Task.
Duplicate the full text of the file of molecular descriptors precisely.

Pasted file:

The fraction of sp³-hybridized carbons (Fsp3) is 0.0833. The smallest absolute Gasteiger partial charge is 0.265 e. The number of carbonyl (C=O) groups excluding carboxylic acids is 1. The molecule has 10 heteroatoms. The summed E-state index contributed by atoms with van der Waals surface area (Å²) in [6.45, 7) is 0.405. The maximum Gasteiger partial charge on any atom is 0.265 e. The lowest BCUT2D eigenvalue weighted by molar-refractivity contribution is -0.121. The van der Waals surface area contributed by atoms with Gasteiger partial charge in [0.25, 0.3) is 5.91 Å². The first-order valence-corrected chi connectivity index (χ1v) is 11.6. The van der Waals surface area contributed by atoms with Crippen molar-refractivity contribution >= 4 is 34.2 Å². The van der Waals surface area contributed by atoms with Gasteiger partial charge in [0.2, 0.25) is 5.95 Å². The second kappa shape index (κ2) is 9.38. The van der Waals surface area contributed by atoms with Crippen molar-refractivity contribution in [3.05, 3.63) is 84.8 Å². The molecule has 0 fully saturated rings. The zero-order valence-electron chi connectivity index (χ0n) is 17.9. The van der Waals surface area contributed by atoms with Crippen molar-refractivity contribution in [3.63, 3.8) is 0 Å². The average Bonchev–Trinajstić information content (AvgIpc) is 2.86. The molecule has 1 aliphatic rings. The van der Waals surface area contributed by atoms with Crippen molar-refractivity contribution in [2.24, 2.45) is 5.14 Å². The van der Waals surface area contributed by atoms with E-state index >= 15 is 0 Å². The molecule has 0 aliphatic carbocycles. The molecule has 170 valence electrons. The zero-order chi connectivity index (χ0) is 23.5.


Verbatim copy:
The fraction of sp³-hybridized carbons (Fsp3) is 0.0833. The smallest absolute Gasteiger partial charge is 0.265 e. The number of carbonyl (C=O) groups excluding carboxylic acids is 1. The molecule has 10 heteroatoms. The summed E-state index contributed by atoms with van der Waals surface area (Å²) in [6.45, 7) is 0.405. The maximum Gasteiger partial charge on any atom is 0.265 e. The lowest BCUT2D eigenvalue weighted by molar-refractivity contribution is -0.121. The van der Waals surface area contributed by atoms with Gasteiger partial charge in [0.25, 0.3) is 5.91 Å². The first-order valence-corrected chi connectivity index (χ1v) is 11.6. The van der Waals surface area contributed by atoms with Crippen molar-refractivity contribution >= 4 is 34.2 Å². The van der Waals surface area contributed by atoms with Gasteiger partial charge in [0.2, 0.25) is 5.95 Å². The second kappa shape index (κ2) is 9.38. The van der Waals surface area contributed by atoms with Crippen molar-refractivity contribution in [3.05, 3.63) is 84.8 Å². The molecule has 0 fully saturated rings. The zero-order valence-electron chi connectivity index (χ0n) is 17.9. The van der Waals surface area contributed by atoms with Crippen molar-refractivity contribution in [3.63, 3.8) is 0 Å². The average Bonchev–Trinajstić information content (AvgIpc) is 2.86. The molecule has 1 aliphatic rings. The van der Waals surface area contributed by atoms with Crippen molar-refractivity contribution in [2.24, 2.45) is 5.14 Å². The van der Waals surface area contributed by atoms with E-state index >= 15 is 0 Å². The molecule has 0 aliphatic carbocycles. The molecule has 170 valence electrons. The zero-order chi connectivity index (χ0) is 23.5.